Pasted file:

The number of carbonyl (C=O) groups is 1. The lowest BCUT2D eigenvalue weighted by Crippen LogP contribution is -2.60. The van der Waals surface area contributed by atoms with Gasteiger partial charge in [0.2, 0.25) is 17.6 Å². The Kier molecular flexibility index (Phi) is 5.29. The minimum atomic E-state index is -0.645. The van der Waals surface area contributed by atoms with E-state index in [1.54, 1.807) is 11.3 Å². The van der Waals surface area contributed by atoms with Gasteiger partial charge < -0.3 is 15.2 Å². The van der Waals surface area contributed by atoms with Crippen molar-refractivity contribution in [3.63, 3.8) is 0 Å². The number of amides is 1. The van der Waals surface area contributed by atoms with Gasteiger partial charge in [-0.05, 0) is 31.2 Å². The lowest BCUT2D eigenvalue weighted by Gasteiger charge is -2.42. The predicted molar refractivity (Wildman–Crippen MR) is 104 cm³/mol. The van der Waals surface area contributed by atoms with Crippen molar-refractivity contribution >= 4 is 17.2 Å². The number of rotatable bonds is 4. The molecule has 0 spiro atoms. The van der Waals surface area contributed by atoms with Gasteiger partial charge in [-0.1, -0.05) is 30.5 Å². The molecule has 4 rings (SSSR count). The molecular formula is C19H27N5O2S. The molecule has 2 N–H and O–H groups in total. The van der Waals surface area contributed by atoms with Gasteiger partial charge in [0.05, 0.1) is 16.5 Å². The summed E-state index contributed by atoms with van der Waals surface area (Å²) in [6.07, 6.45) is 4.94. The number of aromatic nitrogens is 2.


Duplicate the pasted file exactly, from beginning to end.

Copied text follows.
The number of carbonyl (C=O) groups is 1. The lowest BCUT2D eigenvalue weighted by Crippen LogP contribution is -2.60. The van der Waals surface area contributed by atoms with Gasteiger partial charge in [0.2, 0.25) is 17.6 Å². The Kier molecular flexibility index (Phi) is 5.29. The minimum atomic E-state index is -0.645. The van der Waals surface area contributed by atoms with E-state index in [1.54, 1.807) is 11.3 Å². The van der Waals surface area contributed by atoms with Gasteiger partial charge < -0.3 is 15.2 Å². The van der Waals surface area contributed by atoms with Crippen molar-refractivity contribution in [3.63, 3.8) is 0 Å². The number of amides is 1. The van der Waals surface area contributed by atoms with Gasteiger partial charge in [-0.05, 0) is 31.2 Å². The lowest BCUT2D eigenvalue weighted by Gasteiger charge is -2.42. The predicted molar refractivity (Wildman–Crippen MR) is 104 cm³/mol. The van der Waals surface area contributed by atoms with Crippen molar-refractivity contribution >= 4 is 17.2 Å². The number of rotatable bonds is 4. The molecule has 0 spiro atoms. The van der Waals surface area contributed by atoms with Gasteiger partial charge in [-0.1, -0.05) is 30.5 Å². The molecule has 4 rings (SSSR count). The molecular formula is C19H27N5O2S. The molecule has 2 N–H and O–H groups in total. The van der Waals surface area contributed by atoms with Gasteiger partial charge in [0.05, 0.1) is 16.5 Å². The summed E-state index contributed by atoms with van der Waals surface area (Å²) in [6.07, 6.45) is 4.94. The number of aromatic nitrogens is 2.